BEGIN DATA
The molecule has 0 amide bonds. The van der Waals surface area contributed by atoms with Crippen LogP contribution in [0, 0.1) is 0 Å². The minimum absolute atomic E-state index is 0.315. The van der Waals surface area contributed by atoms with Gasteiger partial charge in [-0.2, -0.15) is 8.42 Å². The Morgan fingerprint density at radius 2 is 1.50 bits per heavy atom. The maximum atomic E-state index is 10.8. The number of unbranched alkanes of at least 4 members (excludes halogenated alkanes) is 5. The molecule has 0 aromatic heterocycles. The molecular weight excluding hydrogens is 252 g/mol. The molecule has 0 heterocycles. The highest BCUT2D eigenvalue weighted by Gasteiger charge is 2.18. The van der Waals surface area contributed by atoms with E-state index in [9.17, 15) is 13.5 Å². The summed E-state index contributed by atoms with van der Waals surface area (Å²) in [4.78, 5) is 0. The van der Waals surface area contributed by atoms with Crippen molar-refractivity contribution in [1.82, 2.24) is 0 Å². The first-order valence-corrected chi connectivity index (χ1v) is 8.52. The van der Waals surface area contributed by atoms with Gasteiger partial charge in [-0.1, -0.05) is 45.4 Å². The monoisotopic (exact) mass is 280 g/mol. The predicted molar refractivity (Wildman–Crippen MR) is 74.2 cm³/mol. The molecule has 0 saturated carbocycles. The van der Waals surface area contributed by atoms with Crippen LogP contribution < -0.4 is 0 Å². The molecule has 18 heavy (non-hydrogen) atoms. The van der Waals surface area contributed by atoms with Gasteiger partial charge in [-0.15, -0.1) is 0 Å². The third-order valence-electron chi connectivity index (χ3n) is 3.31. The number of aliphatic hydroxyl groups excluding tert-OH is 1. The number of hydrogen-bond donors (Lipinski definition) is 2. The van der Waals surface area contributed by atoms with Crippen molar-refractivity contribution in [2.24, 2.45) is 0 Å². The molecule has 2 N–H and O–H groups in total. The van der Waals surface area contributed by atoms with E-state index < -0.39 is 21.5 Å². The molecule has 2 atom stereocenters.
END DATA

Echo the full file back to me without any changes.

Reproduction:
The molecule has 0 amide bonds. The van der Waals surface area contributed by atoms with Crippen LogP contribution in [0, 0.1) is 0 Å². The minimum absolute atomic E-state index is 0.315. The van der Waals surface area contributed by atoms with Gasteiger partial charge in [-0.2, -0.15) is 8.42 Å². The Morgan fingerprint density at radius 2 is 1.50 bits per heavy atom. The maximum atomic E-state index is 10.8. The number of unbranched alkanes of at least 4 members (excludes halogenated alkanes) is 5. The molecule has 0 aromatic heterocycles. The molecular weight excluding hydrogens is 252 g/mol. The molecule has 0 heterocycles. The highest BCUT2D eigenvalue weighted by Gasteiger charge is 2.18. The van der Waals surface area contributed by atoms with E-state index in [9.17, 15) is 13.5 Å². The summed E-state index contributed by atoms with van der Waals surface area (Å²) in [4.78, 5) is 0. The van der Waals surface area contributed by atoms with Crippen molar-refractivity contribution in [1.82, 2.24) is 0 Å². The first-order valence-corrected chi connectivity index (χ1v) is 8.52. The van der Waals surface area contributed by atoms with Gasteiger partial charge in [-0.1, -0.05) is 45.4 Å². The monoisotopic (exact) mass is 280 g/mol. The predicted molar refractivity (Wildman–Crippen MR) is 74.2 cm³/mol. The molecule has 0 saturated carbocycles. The van der Waals surface area contributed by atoms with Crippen LogP contribution < -0.4 is 0 Å². The molecule has 18 heavy (non-hydrogen) atoms. The van der Waals surface area contributed by atoms with Gasteiger partial charge in [-0.15, -0.1) is 0 Å². The third-order valence-electron chi connectivity index (χ3n) is 3.31. The number of aliphatic hydroxyl groups excluding tert-OH is 1. The number of hydrogen-bond donors (Lipinski definition) is 2. The van der Waals surface area contributed by atoms with Crippen molar-refractivity contribution in [2.24, 2.45) is 0 Å². The molecule has 2 N–H and O–H groups in total. The van der Waals surface area contributed by atoms with E-state index < -0.39 is 21.5 Å². The molecule has 2 atom stereocenters.